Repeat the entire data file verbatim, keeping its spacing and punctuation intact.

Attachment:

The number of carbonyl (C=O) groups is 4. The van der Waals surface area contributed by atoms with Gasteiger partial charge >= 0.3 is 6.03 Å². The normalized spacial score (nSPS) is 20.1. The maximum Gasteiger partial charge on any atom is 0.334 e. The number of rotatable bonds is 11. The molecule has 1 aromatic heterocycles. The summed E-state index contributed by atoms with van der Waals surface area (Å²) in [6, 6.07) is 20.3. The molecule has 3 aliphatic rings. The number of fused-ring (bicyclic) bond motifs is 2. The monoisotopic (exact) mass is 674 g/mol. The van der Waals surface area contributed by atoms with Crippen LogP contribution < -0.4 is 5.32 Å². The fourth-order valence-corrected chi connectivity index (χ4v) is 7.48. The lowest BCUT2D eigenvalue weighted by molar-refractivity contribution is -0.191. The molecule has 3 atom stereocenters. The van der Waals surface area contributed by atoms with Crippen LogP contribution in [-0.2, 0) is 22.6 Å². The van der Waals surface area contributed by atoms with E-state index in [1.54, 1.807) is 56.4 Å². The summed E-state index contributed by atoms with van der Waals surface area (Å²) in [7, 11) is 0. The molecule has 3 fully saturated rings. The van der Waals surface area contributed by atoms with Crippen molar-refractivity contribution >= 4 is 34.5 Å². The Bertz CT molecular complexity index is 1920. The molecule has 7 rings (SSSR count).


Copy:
The number of carbonyl (C=O) groups is 4. The van der Waals surface area contributed by atoms with Gasteiger partial charge >= 0.3 is 6.03 Å². The normalized spacial score (nSPS) is 20.1. The maximum Gasteiger partial charge on any atom is 0.334 e. The number of rotatable bonds is 11. The molecule has 1 aromatic heterocycles. The summed E-state index contributed by atoms with van der Waals surface area (Å²) in [6, 6.07) is 20.3. The molecule has 3 aliphatic rings. The number of fused-ring (bicyclic) bond motifs is 2. The monoisotopic (exact) mass is 674 g/mol. The van der Waals surface area contributed by atoms with Crippen LogP contribution < -0.4 is 5.32 Å². The fourth-order valence-corrected chi connectivity index (χ4v) is 7.48. The lowest BCUT2D eigenvalue weighted by molar-refractivity contribution is -0.191. The molecule has 3 atom stereocenters. The van der Waals surface area contributed by atoms with Crippen LogP contribution in [-0.2, 0) is 22.6 Å². The van der Waals surface area contributed by atoms with E-state index in [1.54, 1.807) is 56.4 Å². The summed E-state index contributed by atoms with van der Waals surface area (Å²) in [7, 11) is 0. The molecule has 3 fully saturated rings. The van der Waals surface area contributed by atoms with Crippen molar-refractivity contribution >= 4 is 34.5 Å². The Bertz CT molecular complexity index is 1920. The molecule has 7 rings (SSSR count).